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Question :

How can I limit the load average so it does not excess a certain number? I am on a debian 4.7 (wheezy).

Context :

I rented a vps some time ago (4 cores) so I can run some computations, but the company suspended my vps, pretexting that a load average of 3.5 was too much because they were sharing the nodes. They agreed to run it again as long as my average load doesn't excess 2.0. Besides the "legal" aspect of imposing constraint not referenced anywhere on their website, how can I achieve that?

For now I just reduced the parallelism of my application, but it is not easy to control because it spawns many child processes.

  • you might be able to write a supervising process that sends SIGSTOP and SIGCONT to busy processes to temporarily remove them from the run queue, but this will disrupt some system calls with EINTR (see man 7 signal). – meuh Jun 22 '16 at 9:58
  • load average is a poor indication of cpu usage. You might try asking to continue as before but only use 1 or 2 cpus. Use taskset to set the cpu affinity for your processes, and leave 2 cpus free for them. – meuh Jun 22 '16 at 10:02
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Find another company. If they claim to rent you four cores, you should get four cores. A complaint that the load is 3.5 (which means you're using approximately three and a half cores, not four) and that it therefore is abusing their system, is ridiculous.

There are many cloud providers who will happily allow you to run whatever you want...

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    Also, imposing any kinds of limits should be the providers responsibility, not the customers. – Martin von Wittich Jun 21 '16 at 19:20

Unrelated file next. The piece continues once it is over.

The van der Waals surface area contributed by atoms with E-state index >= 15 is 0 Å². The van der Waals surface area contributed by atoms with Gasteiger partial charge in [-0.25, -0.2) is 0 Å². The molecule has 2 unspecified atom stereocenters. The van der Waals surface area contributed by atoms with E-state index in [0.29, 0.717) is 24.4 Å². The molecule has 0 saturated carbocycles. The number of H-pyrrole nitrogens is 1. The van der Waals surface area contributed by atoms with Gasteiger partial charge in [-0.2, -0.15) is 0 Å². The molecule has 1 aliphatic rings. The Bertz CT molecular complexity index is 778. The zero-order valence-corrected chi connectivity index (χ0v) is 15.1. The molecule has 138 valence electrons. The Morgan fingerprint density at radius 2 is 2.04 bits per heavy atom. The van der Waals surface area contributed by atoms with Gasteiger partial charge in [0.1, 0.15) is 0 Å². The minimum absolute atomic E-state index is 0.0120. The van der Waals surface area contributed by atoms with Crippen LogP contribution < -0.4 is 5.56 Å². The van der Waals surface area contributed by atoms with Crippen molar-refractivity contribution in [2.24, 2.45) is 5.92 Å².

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    @MartinvonWittich -- exactly. If they can't do that, no telling what else they'll fail at. – Wouter Verhelst Jun 21 '16 at 19:20
  • I won't continue using their service, but since I already paid the month, I'm kinda held as an "hostage" for now... – Richard Jun 22 '16 at 0:48
  • You could ask for your money back. If they don't do that... there's no law which says you have to use what you paid for... – Wouter Verhelst Jun 22 '16 at 6:13
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There are many ways you can throttle an application but the simplest is usually to add usleep() or similar calls to slow it down which in turn lowers the CPU usage.

Considering that your application spawns many processes, it may also be worthwhile to look at adjusting that part as well.

  • Thanks, but I don't want to limit one application, but the complete charge on the server. For example, if I spawn a mozilla, I wan't to reduce the activity of other processes. – Richard Jun 21 '16 at 6:02
  • The only way this could be generalized would be through a change in the scheduler inside the kernel and this is not possible on a VPS. Also keep in mind that the process scheduler is one of the most complex components of the kernel. – Julie Pelletier Jun 21 '16 at 6:23
  • The closest that you could do would be to write a script that pauses processes that have taken a lot of CPU but that may cause serious side-effects if done randomly. – Julie Pelletier Jun 21 '16 at 6:27

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